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  4. I’m now working on my second Harrison so I was excited to see your post. My first was really just a quick check on sizing – this one will be a complete practice run (I’m doing it with Jenny’s course too). Then onto my first REAL Harrison. You can see how cautious I was about shirts – EEK – so many fiddly bits that must all come together. I made such a rooky mistake (well not one to be fair but this one was a doozy!) I wanted to see how many flat fell seams I would want to do in my final version so cut out the whole shirt with an extra 5/8’s seam allowance to allow for these seams. I didn’t like the idea of Jenny’s suggestion for a flat sleeve insertion so I just sewed up my sleeves. Got the seam sewn, one side cut, folded one side over the other and was off to the machine when I stopped and just laughed. Really? Did I really do that? I sure did. So I’m still at the sleeve insertion stage but everything else is going really well and I completely agree with you! Cashmerette patterns are the best really for curvy women and Jenny is so generous with her instructions and online tutorials. Her course is brilliant too. If you’ve never made a shirt I couldn’t recommend it more.

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    1. I make loads of mistakes, I try to remember its a learning experience & laugh about it (sometimes through gritted teeth!), keep at it!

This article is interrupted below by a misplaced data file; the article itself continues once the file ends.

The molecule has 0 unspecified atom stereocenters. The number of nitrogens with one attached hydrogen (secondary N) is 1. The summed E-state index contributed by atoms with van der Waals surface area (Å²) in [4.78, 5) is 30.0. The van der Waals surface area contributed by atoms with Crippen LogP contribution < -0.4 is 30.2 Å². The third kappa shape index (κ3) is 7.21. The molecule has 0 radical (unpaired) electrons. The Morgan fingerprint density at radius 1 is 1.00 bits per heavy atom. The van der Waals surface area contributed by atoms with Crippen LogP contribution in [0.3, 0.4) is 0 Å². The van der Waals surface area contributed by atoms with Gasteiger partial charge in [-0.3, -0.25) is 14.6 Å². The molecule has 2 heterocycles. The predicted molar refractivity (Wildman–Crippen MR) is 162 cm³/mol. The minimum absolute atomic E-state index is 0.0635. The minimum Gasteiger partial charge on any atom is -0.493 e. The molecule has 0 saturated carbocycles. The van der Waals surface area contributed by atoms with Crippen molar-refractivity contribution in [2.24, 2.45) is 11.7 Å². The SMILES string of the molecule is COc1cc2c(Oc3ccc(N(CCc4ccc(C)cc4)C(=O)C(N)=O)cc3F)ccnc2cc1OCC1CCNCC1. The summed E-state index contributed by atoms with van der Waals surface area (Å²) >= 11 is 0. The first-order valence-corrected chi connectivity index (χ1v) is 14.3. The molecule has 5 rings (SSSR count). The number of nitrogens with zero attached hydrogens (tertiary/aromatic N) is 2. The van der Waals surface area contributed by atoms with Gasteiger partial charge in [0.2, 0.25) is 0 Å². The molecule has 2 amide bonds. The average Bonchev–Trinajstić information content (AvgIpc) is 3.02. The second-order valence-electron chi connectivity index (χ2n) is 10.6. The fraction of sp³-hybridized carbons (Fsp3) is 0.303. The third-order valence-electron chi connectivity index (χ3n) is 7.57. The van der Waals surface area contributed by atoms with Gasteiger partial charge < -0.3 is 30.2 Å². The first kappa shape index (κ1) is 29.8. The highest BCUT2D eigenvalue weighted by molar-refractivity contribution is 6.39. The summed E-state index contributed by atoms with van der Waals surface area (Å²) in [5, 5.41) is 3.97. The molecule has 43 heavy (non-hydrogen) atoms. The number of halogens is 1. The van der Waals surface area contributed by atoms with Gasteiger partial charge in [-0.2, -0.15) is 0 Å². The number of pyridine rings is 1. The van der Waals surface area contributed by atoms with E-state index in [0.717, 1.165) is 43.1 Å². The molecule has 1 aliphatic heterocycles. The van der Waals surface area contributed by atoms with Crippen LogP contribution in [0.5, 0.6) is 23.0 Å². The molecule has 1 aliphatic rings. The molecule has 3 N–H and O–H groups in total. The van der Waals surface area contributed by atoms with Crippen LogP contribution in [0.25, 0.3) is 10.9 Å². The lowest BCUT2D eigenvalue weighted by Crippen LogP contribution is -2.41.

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  5. Great shirt and fabric.😊
    And blog.
    I’m actually sitting with the Harrison booklet on my lap. Planning yes planning to read instructions first. Having not made clothes from a pattern I thought I might try something simplier first. Keep up the good work 😊

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  6. I love the “open kimono” list at the end–good to know that other sewists out there make a ton of mistakes and still end up with gorgeous garments!

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  7. In 50 years of sewing my own clothes I have avoided shirts and shirt dresses like the plague. UNTIL I saw the Harrison. I’ve made two of them now and am plotting sleeveless for our coming summer in Canada and next on the cue is a dress version. I’m glad to see your dress version in your other post as I was wondering how it would look with sleeves. Sleeves it is for me too for this first one! Thanks! That means I can make yet another version in sleeveless!

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    1. Fabulous! I have another shirt lined up in a lovely red poplin (coming into winter here so I need colour!) then I really need to make a shirtdress for myself! Good luck with yours x